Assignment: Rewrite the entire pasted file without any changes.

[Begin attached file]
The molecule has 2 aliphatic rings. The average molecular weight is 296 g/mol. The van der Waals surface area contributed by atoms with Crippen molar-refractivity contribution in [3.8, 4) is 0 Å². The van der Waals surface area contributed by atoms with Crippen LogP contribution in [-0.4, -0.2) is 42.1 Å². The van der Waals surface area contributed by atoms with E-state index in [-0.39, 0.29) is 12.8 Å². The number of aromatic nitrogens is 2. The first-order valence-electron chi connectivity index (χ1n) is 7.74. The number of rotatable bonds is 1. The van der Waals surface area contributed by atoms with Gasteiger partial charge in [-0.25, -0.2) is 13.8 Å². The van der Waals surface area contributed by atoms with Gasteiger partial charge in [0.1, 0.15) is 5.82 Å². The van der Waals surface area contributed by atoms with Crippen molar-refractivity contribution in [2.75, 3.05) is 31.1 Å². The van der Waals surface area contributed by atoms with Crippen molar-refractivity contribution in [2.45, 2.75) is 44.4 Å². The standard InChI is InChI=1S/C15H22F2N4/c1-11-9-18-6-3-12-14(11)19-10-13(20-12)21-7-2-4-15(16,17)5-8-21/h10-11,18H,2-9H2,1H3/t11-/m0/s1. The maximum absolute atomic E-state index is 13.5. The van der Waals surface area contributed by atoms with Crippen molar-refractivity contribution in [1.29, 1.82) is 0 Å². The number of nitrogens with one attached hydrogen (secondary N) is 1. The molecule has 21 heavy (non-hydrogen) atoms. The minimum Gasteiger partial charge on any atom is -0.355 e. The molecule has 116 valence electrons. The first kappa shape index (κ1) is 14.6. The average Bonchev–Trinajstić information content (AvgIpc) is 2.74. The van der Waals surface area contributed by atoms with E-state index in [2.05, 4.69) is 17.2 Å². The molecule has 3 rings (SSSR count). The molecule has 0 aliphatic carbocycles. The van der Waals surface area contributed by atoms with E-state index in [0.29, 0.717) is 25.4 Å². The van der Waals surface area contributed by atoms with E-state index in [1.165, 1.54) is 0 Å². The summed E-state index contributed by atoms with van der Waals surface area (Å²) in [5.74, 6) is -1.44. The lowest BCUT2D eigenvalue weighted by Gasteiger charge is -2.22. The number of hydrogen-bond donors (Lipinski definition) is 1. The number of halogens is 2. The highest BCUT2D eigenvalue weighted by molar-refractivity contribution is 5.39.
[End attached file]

The molecule has 2 aliphatic rings. The average molecular weight is 296 g/mol. The van der Waals surface area contributed by atoms with Crippen molar-refractivity contribution in [3.8, 4) is 0 Å². The van der Waals surface area contributed by atoms with Crippen LogP contribution in [-0.4, -0.2) is 42.1 Å². The van der Waals surface area contributed by atoms with E-state index in [-0.39, 0.29) is 12.8 Å². The number of aromatic nitrogens is 2. The first-order valence-electron chi connectivity index (χ1n) is 7.74. The number of rotatable bonds is 1. The van der Waals surface area contributed by atoms with Gasteiger partial charge in [-0.25, -0.2) is 13.8 Å². The van der Waals surface area contributed by atoms with Gasteiger partial charge in [0.1, 0.15) is 5.82 Å². The van der Waals surface area contributed by atoms with Crippen molar-refractivity contribution in [2.75, 3.05) is 31.1 Å². The van der Waals surface area contributed by atoms with Crippen molar-refractivity contribution in [2.45, 2.75) is 44.4 Å². The standard InChI is InChI=1S/C15H22F2N4/c1-11-9-18-6-3-12-14(11)19-10-13(20-12)21-7-2-4-15(16,17)5-8-21/h10-11,18H,2-9H2,1H3/t11-/m0/s1. The maximum absolute atomic E-state index is 13.5. The van der Waals surface area contributed by atoms with Crippen molar-refractivity contribution in [1.29, 1.82) is 0 Å². The number of nitrogens with one attached hydrogen (secondary N) is 1. The molecule has 21 heavy (non-hydrogen) atoms. The minimum Gasteiger partial charge on any atom is -0.355 e. The molecule has 116 valence electrons. The first kappa shape index (κ1) is 14.6. The average Bonchev–Trinajstić information content (AvgIpc) is 2.74. The van der Waals surface area contributed by atoms with E-state index in [2.05, 4.69) is 17.2 Å². The molecule has 3 rings (SSSR count). The molecule has 0 aliphatic carbocycles. The van der Waals surface area contributed by atoms with E-state index in [0.29, 0.717) is 25.4 Å². The van der Waals surface area contributed by atoms with E-state index in [1.165, 1.54) is 0 Å². The summed E-state index contributed by atoms with van der Waals surface area (Å²) in [5.74, 6) is -1.44. The lowest BCUT2D eigenvalue weighted by Gasteiger charge is -2.22. The number of hydrogen-bond donors (Lipinski definition) is 1. The number of halogens is 2. The highest BCUT2D eigenvalue weighted by molar-refractivity contribution is 5.39.